Women in Need
Inside the Family
Making Ends Meet
"You see I cannot take my child into the
country. Work forbids it. With a child I could not find a place
there...it will not be long before I come back. Will you keep
my child for me?"
-Fantine ( Les Misérables. Fantine, Book Fourth,
Abandoned children, such as Cosette and Gavroche, played a significant
role in Victor Hugo's Les Misérables. However,
these character's situations were not typical in France during
the 19th century.
Background: Abandoned children of pre-Revolutionary France
became wards of a religious charity group. Here their religious
education was placed ahead of their secular education. So, when
the children were released at age 25, they were often illiterate
and unskilled. They commonly became prostitutes, vagabonds, or
criminals in order to survive. The professions were the worst
fear of the bourgeoisie who believed the children inherited their
mothers immoral and sinful values, and thus to cycle continued.
However, to deal with this overwhelming problem, in 1801, abandoned
children became wards of the state. (5-16, Fuchs)
|Abandoned in Les Misérables
|From Le Boulevard.
Gustave Doré. 1862-1863. A couple abandoning
their child at a hospice, where unwanted children were
cared for by the state.
Hospices: Mothers who could either not care for
or did not want their children abandoned them at a hospice.
As many as one-fourth to one-half of the illegitimate babies
born in Paris each year were taken to a hospice. There was
one in each arrondissement(section) in Paris due
to the high number of abandoned children. Most women either
left their babies at the actual hospice, or gave birth at
the hospital and when the police and hospice authorities
could not deter the mother from abandoning the child,they
signed a form stating they were abandoning their child.
From here, the authorities took the baby to the hospice.
This was primarily done because abandoning children on the
street was illegal. Also, at this time, there was no adoption
Admitting Procedure: Outside the hospice,women
placed their babies in a tour, a wooden cylindrical
cradle-like turntable about 55cm, and rang the bell to notify
the nurse of a new baby. This anonymity was necessary to
prevent abortion and infanticide, which werealso illegal
at the time. Once taken in, the newborns were washed, changed,
warmed, given an ID necklace, and their names(which were
usually kept secret until 1831), date and place of birth,
mode of admissions, and date and time of admissions were
recorded in the Registre d'Admission. The names were
kept secret for two reasons; one to protect the family name
of the mother. Secondly, to prevent mothers who abandoned
their children to try to take jobs as wet nurse in order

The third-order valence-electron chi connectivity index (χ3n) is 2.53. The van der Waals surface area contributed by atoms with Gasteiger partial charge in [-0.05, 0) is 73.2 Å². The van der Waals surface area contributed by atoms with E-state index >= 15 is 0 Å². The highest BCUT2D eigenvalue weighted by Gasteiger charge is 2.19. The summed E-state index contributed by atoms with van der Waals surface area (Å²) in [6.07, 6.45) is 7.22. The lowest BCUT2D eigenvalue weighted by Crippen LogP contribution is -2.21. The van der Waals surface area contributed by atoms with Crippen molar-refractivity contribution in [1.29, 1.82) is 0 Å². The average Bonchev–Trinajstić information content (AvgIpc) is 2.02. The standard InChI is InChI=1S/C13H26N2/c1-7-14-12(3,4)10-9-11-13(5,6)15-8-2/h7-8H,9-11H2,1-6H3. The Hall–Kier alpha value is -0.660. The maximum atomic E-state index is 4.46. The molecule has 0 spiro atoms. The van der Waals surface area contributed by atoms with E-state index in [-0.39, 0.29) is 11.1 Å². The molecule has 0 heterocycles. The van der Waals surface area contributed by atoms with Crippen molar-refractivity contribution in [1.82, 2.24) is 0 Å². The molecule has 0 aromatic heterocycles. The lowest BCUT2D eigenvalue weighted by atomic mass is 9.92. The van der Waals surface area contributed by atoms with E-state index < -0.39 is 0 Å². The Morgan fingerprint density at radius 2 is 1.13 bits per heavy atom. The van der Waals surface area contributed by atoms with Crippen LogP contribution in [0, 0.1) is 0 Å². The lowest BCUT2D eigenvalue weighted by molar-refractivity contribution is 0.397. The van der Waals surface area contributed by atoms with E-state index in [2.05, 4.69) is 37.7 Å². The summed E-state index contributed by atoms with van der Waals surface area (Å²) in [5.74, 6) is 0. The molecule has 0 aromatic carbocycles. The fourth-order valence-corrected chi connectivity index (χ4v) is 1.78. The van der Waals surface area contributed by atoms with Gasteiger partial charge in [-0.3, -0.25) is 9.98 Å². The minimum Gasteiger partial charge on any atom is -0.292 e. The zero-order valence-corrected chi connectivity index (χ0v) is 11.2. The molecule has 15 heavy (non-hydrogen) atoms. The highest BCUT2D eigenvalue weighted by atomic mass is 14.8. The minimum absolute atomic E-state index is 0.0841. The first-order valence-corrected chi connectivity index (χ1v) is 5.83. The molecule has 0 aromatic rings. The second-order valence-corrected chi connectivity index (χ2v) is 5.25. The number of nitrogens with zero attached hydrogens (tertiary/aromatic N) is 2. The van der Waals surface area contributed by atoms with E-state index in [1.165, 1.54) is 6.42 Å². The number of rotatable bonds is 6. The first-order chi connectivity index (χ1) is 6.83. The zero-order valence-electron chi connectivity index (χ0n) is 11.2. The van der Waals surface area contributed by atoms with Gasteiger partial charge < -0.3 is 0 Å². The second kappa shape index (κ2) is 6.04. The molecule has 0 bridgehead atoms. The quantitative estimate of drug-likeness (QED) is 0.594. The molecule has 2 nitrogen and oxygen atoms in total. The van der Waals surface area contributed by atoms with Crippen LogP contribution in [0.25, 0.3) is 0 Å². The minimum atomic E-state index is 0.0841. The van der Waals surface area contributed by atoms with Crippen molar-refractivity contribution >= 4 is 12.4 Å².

to see them. They were then taken into the nursery. Older
children were admitted in the same manner to the hospices.
The only difference was that these children were taken to
dormitories instead of nurseries, where they stayed, generally
|From A. Dupoux, Sur
les pas de Monsieur Vincent. Identification necklace
worn by the infants. It consisted of silk and a silver
couple of days, until foster parents were found for them.
En Dépot: The term given to older children
who were believed to be provisionally abandoned. These children
were generally picked up off the streets by the police.
After several days, their parents could not been found and
the child was not reclaimed, their status changed from provisionally
abandoned to definitely abandoned. Once this happened, they
went through the same procedures as the other older children.
The Condition of the Hospices: The physical environment
was cold, dirty, and overcrowded. The conditions within
the hospices were not good. The authorities for the most
part were more concerned with finance than the welfare of
the children. For example, in 1830 in St. Vincent-de-Paul,
there were three sister and eleven nurse's aids in the nursery
for anywhere between eighty and one hundred and fifty infants.
In theory, each wet nurse cared
only for one newborn. However due to the lack of wet nurse,
there were usually four or five newborns to each wet nurse
while in the hospice. This was one of the reasons ,many
of the babies did not receive breast milk at all or on a
regular basis. The other reasons included the fear that
the majority of the infants carried syphilis. To deal with
this problem, the authorities along with doctors developed
a means of artificially feeding them. This consisted of
cows and goats milk. However, the milk often sat out in
the open with no lid for days on end; thus obtaining a large
amount of germ and bacteria. Dr. Hutinel described this
after a visit to a hospice as, " contained in large
jars, exposed to all dust, rested in an office situated
in the center of the rooms, where from morning to night,
it was contaminated by germs that dry sweeping would raise
up several times a day" ( Fuchs 137). Due to the unsanitary
conditions, one half of the infants died
in the hospice before their first year.
To learn about the care given in the Hopsices click